Discovering the King Salmon

In the salmon family, the King Salmon is the biggest species. Native from the Pacific Ocean it’s also called as the Pacific Ocean salmon. While it is more popularly known to Alaskan and Siberian natives as the Chinook salmon, it is also referred to in a variety of other names such as Black, Quinnat, Hook Bill, Tyee, Columbia River, Winter, Spring, Chub, and Blackmouth. Now that is a lot of names to call a single kind of fish.

The King Salmon may have a lot of other names, but it has a distinct look that anglers can recognize. From the top of its head all the way to the back, you will notice the blue-green or purple with a silvery shade on its side and a white front. On top of that unique look, it has black spots all over the upper half of the body and tail. It earned the name Blackmouth because its mouth is often seen in a dark shade of purple. A full-grown King Salmon can measure from 33 inches to 36 inches long (840 to 910 mm). It can possibly grow up to 58 inches (1,500 mm) in total length or approximately 5 feet. It weighs an average of 10 to 50 pounds or 4.5 to 23 kilograms. It can live up to 8 years in the ocean — but has an average of 3 to 4 years before it returns to the river where it was born and breeds.

The current world record for the King Salmon caught by sport is 97 lbs. or 44 kilograms in the Kenai River in 1985. However, the commercial catch hit the world record at a whopping 126 lbs or 57 kilograms. It was caught in the late 1970s in the Rivers Inlet British Columbia. As big as these catches were, fish of even half that size are very rare. Their utter size makes them a challenge to catch, but it’s very much worth it. They are considered the second best salmon to eat after all — after reds, that it.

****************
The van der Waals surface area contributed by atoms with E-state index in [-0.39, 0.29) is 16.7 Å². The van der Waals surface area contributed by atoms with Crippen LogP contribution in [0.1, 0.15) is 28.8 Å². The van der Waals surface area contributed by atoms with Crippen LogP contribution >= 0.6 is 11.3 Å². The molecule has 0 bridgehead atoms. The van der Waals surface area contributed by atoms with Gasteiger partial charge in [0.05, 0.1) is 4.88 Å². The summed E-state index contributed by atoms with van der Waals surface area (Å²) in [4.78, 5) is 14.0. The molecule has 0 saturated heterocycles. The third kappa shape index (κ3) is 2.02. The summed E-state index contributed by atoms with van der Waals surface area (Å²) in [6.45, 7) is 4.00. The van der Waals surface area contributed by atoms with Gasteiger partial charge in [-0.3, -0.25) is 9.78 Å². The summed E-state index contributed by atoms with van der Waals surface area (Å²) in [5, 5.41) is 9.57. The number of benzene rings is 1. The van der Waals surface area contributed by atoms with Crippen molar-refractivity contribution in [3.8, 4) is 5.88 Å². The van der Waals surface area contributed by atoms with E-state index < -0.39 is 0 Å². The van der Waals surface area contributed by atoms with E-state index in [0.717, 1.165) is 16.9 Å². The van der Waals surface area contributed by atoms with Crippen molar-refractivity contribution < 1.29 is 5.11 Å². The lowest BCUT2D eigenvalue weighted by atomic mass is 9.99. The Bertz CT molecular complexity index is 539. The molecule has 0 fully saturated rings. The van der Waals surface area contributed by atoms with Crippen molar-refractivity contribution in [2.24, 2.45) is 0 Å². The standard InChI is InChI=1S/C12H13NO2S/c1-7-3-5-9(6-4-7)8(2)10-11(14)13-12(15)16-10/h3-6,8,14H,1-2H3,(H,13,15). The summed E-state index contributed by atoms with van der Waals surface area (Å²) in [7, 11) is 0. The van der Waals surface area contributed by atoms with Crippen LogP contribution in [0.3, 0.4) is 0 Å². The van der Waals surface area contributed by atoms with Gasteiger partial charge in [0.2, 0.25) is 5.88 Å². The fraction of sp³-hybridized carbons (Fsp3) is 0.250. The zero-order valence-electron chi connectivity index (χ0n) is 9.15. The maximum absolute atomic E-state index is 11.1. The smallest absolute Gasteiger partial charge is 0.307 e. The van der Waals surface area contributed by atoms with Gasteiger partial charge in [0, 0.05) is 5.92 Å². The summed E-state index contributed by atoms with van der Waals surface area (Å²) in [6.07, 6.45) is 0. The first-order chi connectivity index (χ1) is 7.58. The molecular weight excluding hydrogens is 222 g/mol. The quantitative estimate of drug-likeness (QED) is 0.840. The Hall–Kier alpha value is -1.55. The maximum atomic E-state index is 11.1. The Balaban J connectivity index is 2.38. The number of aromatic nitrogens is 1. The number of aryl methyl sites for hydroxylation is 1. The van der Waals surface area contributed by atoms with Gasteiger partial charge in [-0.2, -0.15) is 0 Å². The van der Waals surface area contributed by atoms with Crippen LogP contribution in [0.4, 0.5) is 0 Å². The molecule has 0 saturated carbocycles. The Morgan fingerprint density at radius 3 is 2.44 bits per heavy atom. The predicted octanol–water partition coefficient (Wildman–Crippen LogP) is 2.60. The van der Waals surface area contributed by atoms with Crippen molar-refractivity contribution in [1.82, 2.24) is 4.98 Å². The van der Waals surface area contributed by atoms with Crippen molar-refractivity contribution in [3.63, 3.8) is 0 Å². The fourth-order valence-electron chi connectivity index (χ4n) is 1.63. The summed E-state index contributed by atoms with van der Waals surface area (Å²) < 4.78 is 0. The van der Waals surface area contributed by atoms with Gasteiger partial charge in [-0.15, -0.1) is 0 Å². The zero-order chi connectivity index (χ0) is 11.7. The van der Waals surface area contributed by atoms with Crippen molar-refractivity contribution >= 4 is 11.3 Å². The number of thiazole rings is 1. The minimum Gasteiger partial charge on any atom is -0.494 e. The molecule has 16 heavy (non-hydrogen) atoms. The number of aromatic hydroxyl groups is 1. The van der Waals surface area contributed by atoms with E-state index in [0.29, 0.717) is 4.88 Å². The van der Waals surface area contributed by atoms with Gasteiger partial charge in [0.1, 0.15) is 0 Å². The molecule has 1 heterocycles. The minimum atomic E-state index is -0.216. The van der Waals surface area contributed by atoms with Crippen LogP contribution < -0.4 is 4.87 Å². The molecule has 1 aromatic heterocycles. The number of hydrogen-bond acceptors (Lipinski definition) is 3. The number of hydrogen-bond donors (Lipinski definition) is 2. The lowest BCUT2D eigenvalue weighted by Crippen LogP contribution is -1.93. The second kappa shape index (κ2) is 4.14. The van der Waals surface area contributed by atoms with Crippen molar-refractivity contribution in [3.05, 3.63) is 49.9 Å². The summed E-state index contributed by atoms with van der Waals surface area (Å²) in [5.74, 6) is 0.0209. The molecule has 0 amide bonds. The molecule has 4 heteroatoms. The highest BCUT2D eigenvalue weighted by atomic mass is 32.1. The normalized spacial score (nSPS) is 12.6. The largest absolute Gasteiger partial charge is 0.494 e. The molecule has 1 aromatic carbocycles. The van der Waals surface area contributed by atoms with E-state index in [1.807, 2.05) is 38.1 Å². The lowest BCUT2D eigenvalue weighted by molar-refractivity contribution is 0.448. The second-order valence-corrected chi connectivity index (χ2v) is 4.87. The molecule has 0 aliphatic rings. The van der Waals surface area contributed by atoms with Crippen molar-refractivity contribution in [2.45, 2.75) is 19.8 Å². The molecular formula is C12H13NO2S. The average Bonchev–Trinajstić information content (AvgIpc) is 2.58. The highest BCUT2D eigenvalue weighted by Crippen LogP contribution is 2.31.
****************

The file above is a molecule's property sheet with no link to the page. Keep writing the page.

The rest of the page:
This fish is very pricey due to its rarity as compared to other salmons that are common in the Pacific coast. It can be found along the northern sections of the coast, but the famous fish runs occur in Alaskan rivers. They can also be found in the San Francisco Bay, the arctic waters of Russia and Canada as well as in the islands of Japan in Asia.

When trying to catch this fish you will have better luck in faster currents as well as in overcast or rainy weather. When a King Salmon begins a swim up a freshwater river, it stops feeding and will not strike at bait out of hunger. More often than not, they appear to take on bait out of irritation and often get loose salmon eggs and carry them in their mouth. For some people who know about this, some salmon-catchers consider salmon eggs as bait. If you’re thinking of doing this though, take note that this is punishable by law on some rivers. Rules and regulations on fishing salmon can be complex. If you want to try your hand at catching a King Salmon, get in touch with your local Department of Fish and Game to get a complete list of license fees and know the necessary fishing regulations so you won’t get yourself into trouble.

All photos on this page are of actual sport-caught Alaskan King Salmon. Photos used with permission by J-Dock Seafood Company, Seward, Alaska.